Date of Award

12-2016

Thesis Date

12-2016

Degree Type

Honors Thesis-Unrestricted

Degree Name

B.S.

Department

Education

Degree Program

Special Education and Human Development

Director

Janice Janz

Abstract

This thesis’s purpose is twofold. The first purpose is to present both information about what twice-exceptionality is and to make recommendations based on the existing research as to how parents or guardians can become more effective advocates and advocate for effective programming and services for their children who are twice-exceptional. While this thesis focuses on a specific subset of twice-exceptional students, those who are both gifted and have autism, a good deal of the material presented will be applicable to children who are gifted with learning disabilities. Effective parent advocacy looks the same across exceptionalities: producing the best educational experience based on the child’s unique needs. Strengths-based programming has been demonstrated to benefit twice-exceptional students no matter the disability, however the areas of deficit will vary depending on the specific disability a child has and his/her unique learning profile. The resources for information on special education law and twice-exceptionality will be useful to parents regardless of the twice-exceptional child’s disability.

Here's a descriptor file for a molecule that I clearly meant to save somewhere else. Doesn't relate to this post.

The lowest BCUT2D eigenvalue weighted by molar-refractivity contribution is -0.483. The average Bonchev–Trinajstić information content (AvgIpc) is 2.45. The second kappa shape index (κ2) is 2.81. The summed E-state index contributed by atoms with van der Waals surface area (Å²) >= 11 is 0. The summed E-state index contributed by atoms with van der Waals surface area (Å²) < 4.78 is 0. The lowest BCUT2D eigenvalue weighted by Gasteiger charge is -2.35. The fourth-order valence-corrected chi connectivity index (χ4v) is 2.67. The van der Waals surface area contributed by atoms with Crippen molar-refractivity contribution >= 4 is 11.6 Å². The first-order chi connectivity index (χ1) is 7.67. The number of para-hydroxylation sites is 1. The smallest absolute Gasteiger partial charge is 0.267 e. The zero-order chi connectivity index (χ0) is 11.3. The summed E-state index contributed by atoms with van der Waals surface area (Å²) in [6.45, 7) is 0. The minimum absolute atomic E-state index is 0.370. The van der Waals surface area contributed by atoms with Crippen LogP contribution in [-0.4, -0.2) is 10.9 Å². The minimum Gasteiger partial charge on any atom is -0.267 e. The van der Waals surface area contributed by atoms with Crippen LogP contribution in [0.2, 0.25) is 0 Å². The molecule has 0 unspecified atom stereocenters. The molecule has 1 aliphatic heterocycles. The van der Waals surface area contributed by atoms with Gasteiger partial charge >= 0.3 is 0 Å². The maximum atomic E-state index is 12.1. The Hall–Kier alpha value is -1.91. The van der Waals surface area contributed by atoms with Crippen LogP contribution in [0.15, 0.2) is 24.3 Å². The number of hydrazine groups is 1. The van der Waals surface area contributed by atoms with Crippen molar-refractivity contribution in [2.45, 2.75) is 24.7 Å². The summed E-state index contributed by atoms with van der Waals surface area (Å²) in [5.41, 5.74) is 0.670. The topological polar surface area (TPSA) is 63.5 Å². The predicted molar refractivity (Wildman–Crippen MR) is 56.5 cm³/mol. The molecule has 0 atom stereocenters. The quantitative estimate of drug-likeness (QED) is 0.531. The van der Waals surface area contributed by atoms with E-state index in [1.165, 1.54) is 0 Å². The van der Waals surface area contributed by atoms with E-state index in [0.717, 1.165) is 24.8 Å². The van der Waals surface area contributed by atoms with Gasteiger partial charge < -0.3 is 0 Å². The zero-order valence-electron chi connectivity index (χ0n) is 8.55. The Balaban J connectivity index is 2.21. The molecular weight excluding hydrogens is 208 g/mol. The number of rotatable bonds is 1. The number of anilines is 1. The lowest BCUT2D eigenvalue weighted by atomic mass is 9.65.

The second, and I feel most important, purpose of the thesis is to provide those parents/guardians with a “Quick Start Guide to Advocacy” to help them get started on the path to becoming the most effective advocate they can be for their child(ren). While educators and school administrators are expected to have a solid understanding of the rights and responsibilities of all stakeholders, many times parents are thrust into the world of special and gifted education with no preexisting knowledge. The aim of this thesis is to help bridge this gap for parents and guardians of this unique subset of students.

Rights

The University of New Orleans and its agents retain the non-exclusive license to archive and make accessible this honors thesis in whole or part in all forms of media, now or hereafter known. The author retains all other ownership rights to the copyright of the honors thesis.

Creative Commons License

Creative Commons Attribution-No Derivative Works 4.0 License
This work is licensed under a Creative Commons Attribution-No Derivative Works 4.0 License.

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